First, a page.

Last weekend I stayed at what many people consider to be the best hotel in the world, the Mandarin Oriental in Hong Kong, the 1963 original and still the group's flagship. How, though, do you measure one great hotel against another and end up with the world's best?
Service, obviously, in which regard the Mandarin Oriental scored about as heavily as it's possible to score. Scarcely had we stepped off the plane - on what cynics might call a press junket but I prefer, in the manner of MPs and Fifa delegates, to call a fact-finding trip - than we were corralled by liveried drivers and swept through the airport on those buggies that normally transport the old, the lame and the Beckhams.
On our arrival at the hotel itself, even more impressively, we each had a personal receptionist waiting to whisk us to our rooms for the check-in procedure. Evidently it is considered just too tiresome to have to register in the lobby. And about 90 seconds later my luggage arrived. It is a bugbear of mine that in swanky hotels (how I like having a swanky-hotel bugbear) the hall porter insists on commandeering bags that you are perfectly able to carry yourself, then takes a little too long to deliver them, so that you're forced to flick through the 37 TV channels, twice, when all you want to do is unpack. Not at the Mandarin Oriental Hong Kong.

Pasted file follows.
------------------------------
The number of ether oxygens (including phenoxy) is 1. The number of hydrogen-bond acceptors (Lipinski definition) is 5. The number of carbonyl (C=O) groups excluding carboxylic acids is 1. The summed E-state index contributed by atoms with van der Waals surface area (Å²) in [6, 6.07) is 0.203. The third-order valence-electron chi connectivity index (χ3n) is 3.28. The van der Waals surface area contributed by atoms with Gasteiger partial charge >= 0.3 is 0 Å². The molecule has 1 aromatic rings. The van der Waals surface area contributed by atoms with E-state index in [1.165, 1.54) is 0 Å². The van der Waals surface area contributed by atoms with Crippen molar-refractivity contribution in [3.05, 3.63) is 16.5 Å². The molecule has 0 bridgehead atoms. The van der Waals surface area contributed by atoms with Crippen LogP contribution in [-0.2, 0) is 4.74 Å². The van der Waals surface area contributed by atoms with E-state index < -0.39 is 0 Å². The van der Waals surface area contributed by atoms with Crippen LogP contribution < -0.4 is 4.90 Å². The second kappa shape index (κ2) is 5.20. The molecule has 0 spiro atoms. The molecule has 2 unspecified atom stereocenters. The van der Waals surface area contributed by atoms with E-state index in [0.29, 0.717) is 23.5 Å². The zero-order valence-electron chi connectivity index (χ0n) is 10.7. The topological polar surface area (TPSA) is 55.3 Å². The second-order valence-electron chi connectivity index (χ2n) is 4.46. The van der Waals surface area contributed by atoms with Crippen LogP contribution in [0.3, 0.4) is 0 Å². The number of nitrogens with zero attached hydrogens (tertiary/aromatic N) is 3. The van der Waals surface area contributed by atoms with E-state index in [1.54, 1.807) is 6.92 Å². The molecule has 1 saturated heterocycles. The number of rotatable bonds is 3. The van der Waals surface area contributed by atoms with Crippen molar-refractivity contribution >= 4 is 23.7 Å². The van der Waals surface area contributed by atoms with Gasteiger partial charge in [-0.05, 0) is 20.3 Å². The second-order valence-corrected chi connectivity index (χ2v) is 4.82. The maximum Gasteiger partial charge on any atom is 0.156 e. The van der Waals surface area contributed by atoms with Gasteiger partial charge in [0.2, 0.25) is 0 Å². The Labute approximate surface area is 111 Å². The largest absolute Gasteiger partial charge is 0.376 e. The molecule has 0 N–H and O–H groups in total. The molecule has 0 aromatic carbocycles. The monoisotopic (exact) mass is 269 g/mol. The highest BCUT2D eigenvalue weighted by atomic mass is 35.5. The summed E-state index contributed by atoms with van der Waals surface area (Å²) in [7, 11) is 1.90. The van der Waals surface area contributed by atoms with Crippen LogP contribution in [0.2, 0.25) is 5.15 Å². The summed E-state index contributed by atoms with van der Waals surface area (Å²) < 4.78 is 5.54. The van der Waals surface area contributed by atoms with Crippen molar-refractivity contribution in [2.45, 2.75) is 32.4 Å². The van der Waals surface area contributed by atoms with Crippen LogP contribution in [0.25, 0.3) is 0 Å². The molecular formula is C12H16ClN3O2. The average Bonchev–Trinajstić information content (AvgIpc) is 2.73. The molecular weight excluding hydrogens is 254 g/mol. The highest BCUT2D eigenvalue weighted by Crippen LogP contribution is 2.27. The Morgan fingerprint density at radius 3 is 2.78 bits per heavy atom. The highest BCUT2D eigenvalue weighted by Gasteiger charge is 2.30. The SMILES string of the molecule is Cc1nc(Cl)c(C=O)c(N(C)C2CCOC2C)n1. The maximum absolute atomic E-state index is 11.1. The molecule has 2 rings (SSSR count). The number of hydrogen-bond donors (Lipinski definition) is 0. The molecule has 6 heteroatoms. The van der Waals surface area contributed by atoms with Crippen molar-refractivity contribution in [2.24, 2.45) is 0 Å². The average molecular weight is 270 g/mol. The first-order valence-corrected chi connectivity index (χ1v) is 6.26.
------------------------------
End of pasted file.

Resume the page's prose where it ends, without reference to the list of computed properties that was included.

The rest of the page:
Needless to add, the room, dining and spa facilities all ticked the boxes, but what every good hotel also needs is a top-notch bar. The Mandarin Oriental has several, notably the Captain's Bar, an expat institution for decades, and the atmospheric M Bar on the 25th floor, which used to be a cabaret lounge, and where staff once felt compelled, very politely, to eject a boorish Australian who was attempting to get into that evening's show. They rejected his protestations that he was the act. But he was.
It was Barry Humphries, arriving in character as Sir Les Patterson, the Australiancultural attaché. I'd have chucked him out, too.
It's always interesting, however, when eastern and western cultures meet, as they do head-on in Hong Kong. On which subject, I'd been told we would be dining at one of the hotel's restaurants, the Manoir, which I took to be an outpost of the Raymond Blanc empire. I'd also heard, to my delight, that the PR woman hosting our dinner at the city's other Mandarin Oriental, the Landmark, smaller and even more chic than its older sister, would be one Vivien Leigh. Naturally these turned out to be the Man-Wah, and Vivian Li, who was no less pretty than her near-namesake, but a lot more Asian.
Cary Grant wasn't all he was cracked up to be
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